Northwest Ireland in February?

Dec 30th, 2003, 06:22 AM
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Northwest Ireland in February?

My family and I are traveling to Ireland the last week of February. As we have been to Ireland before, and already explored the Southwest regions (Cliffs of Moher, Galway, Dingle Bay), we and are interested in possibly seeing the Sligo/Donnegal regions during this visit. However, we are uncertain of weather conditions on the northwest coast in Feburary. Does anyone have some insight? Also, are there suggestions as far as possible activities or sites of interest there? Also, does anyone know of any festivals, plays, concerts or shows that may be of interest in Dublin during February. Thank you very much.
kbergin is offline  
Dec 30th, 2003, 07:57 AM
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I'm interested in this too. I'll be in Connemara and Donegal first week in March--will look forward to responses to this query as well--thanks!
Holldoll is offline  
Dec 30th, 2003, 09:05 AM
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kbergin & Holldoll:

The Republic of Ireland makes up most of a very small island and it is almost impossible to guess the weather for a part of that island. Generally, the NW is just a bit cooler than the SW and the coast will probably be windy. The stats for Malin Head show it about 3 degrees cooler for High, Low and Mean temperatures than Valentia. The south gets a bit more rain, but that is totally unpredictable.

Generally, expect temperature in the mid 40s for highs and mid to high 30s for lows. It will be a rare moment that the winds are not blowing on the coast and if you take the road up to Slieve League (the highest sea cliffs in Europe), expect to be blown around quite a bit. Spectacular spot, but very frequently very windy. I experienced 80-100 MPH winds there. If you want to know how to get there, let me know. Following the signs will lead you to the wrong place. I have directions somewhere.

Remember, the RoI is abouth the size of West Virginia so it's a little tough to guess what the weather will be like in Northern WV as opposed to southern WV.

The great thing about being there in February is that the pace of everything will be very slow. Very little tourism at that time of year especially in Donegal. Unfortunately, most historic sites will be shut down but the scenery is always open and it's hard to beat Donegal for that.

I think my favorite part of Ireland is the NW but I haven't visited it enough as it is harder to get to. Next time though (I think May of 05).

Let me know if you would like any thoughts on where to go and what to see in the area.

wojazz3 is offline  
Dec 30th, 2003, 06:13 PM
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Hey wojazz3--thanks for the info. If you have good directions to Slieve League I'd love for you to post them. We're free winging it once we get to Donegal. Two nights there--driving from south to north or vice versa, whichever works. Any suggestions for what to see, what not to miss, or where to stay would be highly appreciated. We don't have lots of bucks, but aren't going on a shoestring, so will hopefully do hotels or guesthouses. Any help or ideas you could give will be great. Thanks in advance!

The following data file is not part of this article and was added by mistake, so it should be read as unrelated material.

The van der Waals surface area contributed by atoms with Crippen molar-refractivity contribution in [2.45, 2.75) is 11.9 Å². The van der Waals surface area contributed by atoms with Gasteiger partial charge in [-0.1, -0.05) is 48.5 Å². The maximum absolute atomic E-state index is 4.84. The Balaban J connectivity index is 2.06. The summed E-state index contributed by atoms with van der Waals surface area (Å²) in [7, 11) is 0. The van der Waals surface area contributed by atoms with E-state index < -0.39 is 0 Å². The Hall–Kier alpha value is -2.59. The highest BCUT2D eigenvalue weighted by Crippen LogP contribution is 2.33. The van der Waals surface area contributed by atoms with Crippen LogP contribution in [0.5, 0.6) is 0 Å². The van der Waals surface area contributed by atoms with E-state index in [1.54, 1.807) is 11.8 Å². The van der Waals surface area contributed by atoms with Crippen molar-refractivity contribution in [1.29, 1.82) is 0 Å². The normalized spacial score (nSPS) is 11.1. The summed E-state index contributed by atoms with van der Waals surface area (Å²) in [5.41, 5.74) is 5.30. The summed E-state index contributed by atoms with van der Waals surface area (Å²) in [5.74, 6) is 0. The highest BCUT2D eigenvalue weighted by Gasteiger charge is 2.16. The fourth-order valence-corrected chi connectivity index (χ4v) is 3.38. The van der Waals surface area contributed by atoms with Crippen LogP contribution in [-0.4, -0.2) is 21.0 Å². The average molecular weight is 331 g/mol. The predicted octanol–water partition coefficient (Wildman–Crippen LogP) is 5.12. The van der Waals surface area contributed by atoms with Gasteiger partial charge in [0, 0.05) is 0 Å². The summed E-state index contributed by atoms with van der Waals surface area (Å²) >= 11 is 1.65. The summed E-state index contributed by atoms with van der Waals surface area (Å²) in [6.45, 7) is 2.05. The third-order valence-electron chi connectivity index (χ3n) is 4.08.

Holldoll is offline  
Dec 31st, 2003, 05:30 AM
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Many thanks to you, wojazz3. And, I'd also be interested in your response to holldoll regarding Slieve League. Holldoll, what do you plan on seeing in Northern Ireland?
kbergin is offline  
Dec 31st, 2003, 06:03 AM
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The cliffs at Slieve League are billed as the highest in Europe, and it's a trip well worth taking. The cliffs are quite dramatic, a nice alternative to the hyper-touristy Cliffs of Moher.

To access Slieve League, head west from Donegal town on the N56. In a short while you'll come to the fishing port of Killybegs. Continue west on the R263 past Kilcar and then Carrick. From here look for signs to Teelin, and then keep an eye out for Bunglass and the cliffs. At just under 2,000 feet high, the cliffs are an awe-inspiring sight.

While you're in the region, consider a short trip north from Slieve League to the strikingly situated village of Glencolumbkille. Here you'll find a fine folk village/museum of rural life, along with a terrific beach which is ideal for long strolls and deep contemplation.

Conclude the day with a drive east over the highly scenic Glengesh Pass and on towards the village of Ardara. Here you'll find several shops featuring high quality, attractively priced woolen items, including Aran sweaters.

In closing, make a point of exploring County Sligo, a place that is rich in scenery and pre-historic sites (Knocknarea and Carrowmore are both located just outside Sligo town). Moreover, consider a trip to the lovely Lough Gill, made famous by the poetry of native son W.B. Yeats. There is so very much to see and do in and around Counties Sligo and Donegal, not to mention an excursion into the UK and County Fermanagh, perhaps the island of Ireland's best kept touristic secret. Get your hands on a good guidebook for more information.

Best of luck.
DavidD is offline  
Dec 31st, 2003, 07:49 AM
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Hi guys. Davids directions are correct, but it is tricky because you will see a sign for Sleive League that you should not follow. Here are the directions from my travelogue.